Courtesy of Warner Bros Pictures
Have you ever imagined climbing Mt Everest with Batman? Or traveling into one of Stephen King’s own visual creations? Ernest Cline created an intrepid world in his novel “Ready Player One” and with that, has brought Steven Spielberg back to his grassroots of mainstream blockbusters. Like a throwback to his earlier works, “Raiders of the Lost Ark” or “Jaws” - “One” is a big budget studio tentpole, that feels like it was made by someone much younger and more “hip” on the lingo of the time (fairly certain “Overwatch” didn't exist when 70 year old Spielberg was in college). The result is a wildly creative, at times draining and distracting, love letter to geek fandom everywhere. You can almost hear the nerd chat boards online starting to beam with reactions and more trying to dissect every single nook and cranny this movie hides beneath the cracks.
Pop cultural references aside, “Ready Player One” has a story and heart worth investing in. Spielberg has very much created an interesting futuristic dystopian society, as the year is 2045 and we zone in on Wade Watts - (Tye Sheridan in a likeable performance) - his dad named him that because it sounded like a superhero’s alter ego. Sadly, his family passed away and he now lives with his Aunt in the slums of Columbus Ohio, a place that was left to ruin after the “corn syrup riots.” One thing that connects everyone and everything is a vast, open world, virtual reality, landscape called The Oasis, which takes the term online gaming to extreme new heights.
But The Oasis is far more fleshed out and intriguing than some silly desktop game. You log on using virtual reality goggles, gloves, and suits. As in real life, if you’ve the money, the possibilities are endless. You can be whatever you want in The Oasis: a character from “Halo?” Check. You want to dress up like Marty McFly from “Back To The Future?” Check. Or maybe you’d like to channel your inner Beetlejuice? Check. Inside The Oasis, Watts takes on an avatar named Parzival, a scavenger searching for the ultimate prize - the granddaddy of them all.
Upon his death, Oasis creator and longtime video game advocate James Halliday (Mark Rylance giving a pitch perfect and awkward performance) sequestered an Easter egg inside the walls of his creation. A secret code which requires the participants to find three distinct keys and clues to unlock a chance to be a millionaire and the opportunity to control the entire Oasis forever. For years, many have tried and failed, including a shady corporation dubbed IOI headed by the sniveling Liam Sorrento (Ben Mendelsohn hamming it up). Thankfully, Wade has a fine group of comrades behind him to lead the charge: including a longtime best friend named Aech (Lena Waithe), and a notorious, wise cracking girl named Art3mis (Olivia Cooke).
Spielberg expertly splices many of the scenes in the real world together with the ones in The Oasis. It’s a nice blend, one that’s set up perfectly leaving little questions to be asked. The journey Wade encounters trying to track down the egg is a good one, which includes some exhilarating race sequences, in which, he drives McFly’s Delorean to the tune of Van Halen's “Jump,” of course. And the absolute best sequence in the entire film involves the clan infiltrating Stephen King’s “The Shining” and Spielberg turns the demented horror classic into a video game level that is both inspired and creative.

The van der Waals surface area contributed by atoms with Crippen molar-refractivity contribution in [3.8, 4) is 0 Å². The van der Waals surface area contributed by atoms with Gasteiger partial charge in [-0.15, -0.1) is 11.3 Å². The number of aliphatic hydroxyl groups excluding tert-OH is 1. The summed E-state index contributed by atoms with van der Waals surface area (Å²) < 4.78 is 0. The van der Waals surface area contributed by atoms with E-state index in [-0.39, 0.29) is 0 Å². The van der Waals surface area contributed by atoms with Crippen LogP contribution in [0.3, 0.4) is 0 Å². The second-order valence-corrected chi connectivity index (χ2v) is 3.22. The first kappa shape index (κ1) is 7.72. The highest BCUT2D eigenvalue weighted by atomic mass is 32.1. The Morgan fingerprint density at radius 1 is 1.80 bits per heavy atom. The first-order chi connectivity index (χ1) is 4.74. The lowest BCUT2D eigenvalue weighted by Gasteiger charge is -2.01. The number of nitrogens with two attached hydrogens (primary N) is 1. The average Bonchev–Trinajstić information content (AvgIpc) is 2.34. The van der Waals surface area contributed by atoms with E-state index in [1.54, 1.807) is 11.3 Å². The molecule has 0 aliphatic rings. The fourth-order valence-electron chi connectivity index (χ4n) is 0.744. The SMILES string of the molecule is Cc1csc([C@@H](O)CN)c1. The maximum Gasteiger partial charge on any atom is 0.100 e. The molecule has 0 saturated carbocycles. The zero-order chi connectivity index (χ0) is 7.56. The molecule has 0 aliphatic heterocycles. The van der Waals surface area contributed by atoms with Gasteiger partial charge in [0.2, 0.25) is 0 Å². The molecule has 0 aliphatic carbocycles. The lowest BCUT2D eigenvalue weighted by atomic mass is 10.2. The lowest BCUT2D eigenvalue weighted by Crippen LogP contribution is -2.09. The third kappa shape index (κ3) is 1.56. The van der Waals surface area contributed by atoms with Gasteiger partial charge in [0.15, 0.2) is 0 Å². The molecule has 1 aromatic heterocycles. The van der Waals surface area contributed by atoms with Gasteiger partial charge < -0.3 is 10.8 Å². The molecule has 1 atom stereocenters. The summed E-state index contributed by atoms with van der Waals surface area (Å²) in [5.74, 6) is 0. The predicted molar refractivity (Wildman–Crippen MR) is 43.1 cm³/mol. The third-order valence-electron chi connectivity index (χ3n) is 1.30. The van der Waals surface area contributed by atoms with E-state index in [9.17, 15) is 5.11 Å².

With so much happening on screen in “Ready Player One” it’s easy to get lost in the visuals. Running a tad lengthy 2 hrs and 20 minutes makes plenty of time for a smorgasbord of 80s throwback nostalgia but it’s also the films greatest diversion. There were moments (few and far between) where I felt distracted by the eye candy and lost sight of the story. I think I could’ve did without one more nod to “The Iron Giant” in favor of more story progression, but at the same time I loved what was done with “Giant” so I’m torn. I will say, licensing must’ve been a nightmare for all the filmmakers involved. I probably checked my watch twice throughout the entire duration.
Equally, looking at “Ready Player One” as a Spielberg film is also a bit ironic, considering some of these properties (“Future,” or “Jurassic Park”) he had a hand in making, directing, or producing. The film is like an ego booster in that regard, but he takes the material seriously and never winks at the audience. Although he does throw some fun nods to his pal Robert Zemeckis in a bit I’ll let you discover for yourself. He’s also found a cast capable of handling the material with boldface chemistry. Cooke and Sheridan are electric, and they’re matched by the wiley Mendelsohn in sporting fashion.
The truth is, I could sit here and divulge all the things I witnessed from Freddy Kruger to Hello Kitty, in every scene you’ll look around and spot something entirely different. The future will tell what kind’ve impact “Ready Player One” will have on the culture which inspired it, but the gooey heart at the climax of the story should help make the case for a very well balanced film.
In addition, the social commentary on pop culture as a language and how we’re vastly invested in technology as a whole proves to be a fascinating concept, in an otherwise pulpy popcorn flick. Further proving that living in reality is the best route to take, you just need to unplug long enough to get there.
Rated PG13 for sequences of sci-fi action violence, bloody images, some suggestive material, partial nudity and language
Runtime: 2 hrs and 20 minutes